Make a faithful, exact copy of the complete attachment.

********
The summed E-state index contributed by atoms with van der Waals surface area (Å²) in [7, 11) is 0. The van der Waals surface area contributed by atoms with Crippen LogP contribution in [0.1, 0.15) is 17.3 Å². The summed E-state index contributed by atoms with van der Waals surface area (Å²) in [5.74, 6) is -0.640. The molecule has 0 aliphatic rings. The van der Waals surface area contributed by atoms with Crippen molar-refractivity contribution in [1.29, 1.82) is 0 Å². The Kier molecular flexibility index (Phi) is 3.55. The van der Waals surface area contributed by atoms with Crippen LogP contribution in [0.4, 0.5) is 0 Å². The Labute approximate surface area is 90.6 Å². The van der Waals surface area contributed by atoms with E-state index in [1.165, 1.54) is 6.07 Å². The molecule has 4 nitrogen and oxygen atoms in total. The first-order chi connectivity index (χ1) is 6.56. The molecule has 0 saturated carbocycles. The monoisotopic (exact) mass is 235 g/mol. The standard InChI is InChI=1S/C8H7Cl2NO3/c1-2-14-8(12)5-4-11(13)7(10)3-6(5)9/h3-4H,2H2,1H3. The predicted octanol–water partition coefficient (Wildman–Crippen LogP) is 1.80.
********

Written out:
The summed E-state index contributed by atoms with van der Waals surface area (Å²) in [7, 11) is 0. The van der Waals surface area contributed by atoms with Crippen LogP contribution in [0.1, 0.15) is 17.3 Å². The summed E-state index contributed by atoms with van der Waals surface area (Å²) in [5.74, 6) is -0.640. The molecule has 0 aliphatic rings. The van der Waals surface area contributed by atoms with Crippen molar-refractivity contribution in [1.29, 1.82) is 0 Å². The Kier molecular flexibility index (Phi) is 3.55. The van der Waals surface area contributed by atoms with Crippen LogP contribution in [0.4, 0.5) is 0 Å². The Labute approximate surface area is 90.6 Å². The van der Waals surface area contributed by atoms with E-state index in [1.165, 1.54) is 6.07 Å². The molecule has 4 nitrogen and oxygen atoms in total. The first-order chi connectivity index (χ1) is 6.56. The molecule has 0 saturated carbocycles. The monoisotopic (exact) mass is 235 g/mol. The standard InChI is InChI=1S/C8H7Cl2NO3/c1-2-14-8(12)5-4-11(13)7(10)3-6(5)9/h3-4H,2H2,1H3. The predicted octanol–water partition coefficient (Wildman–Crippen LogP) is 1.80.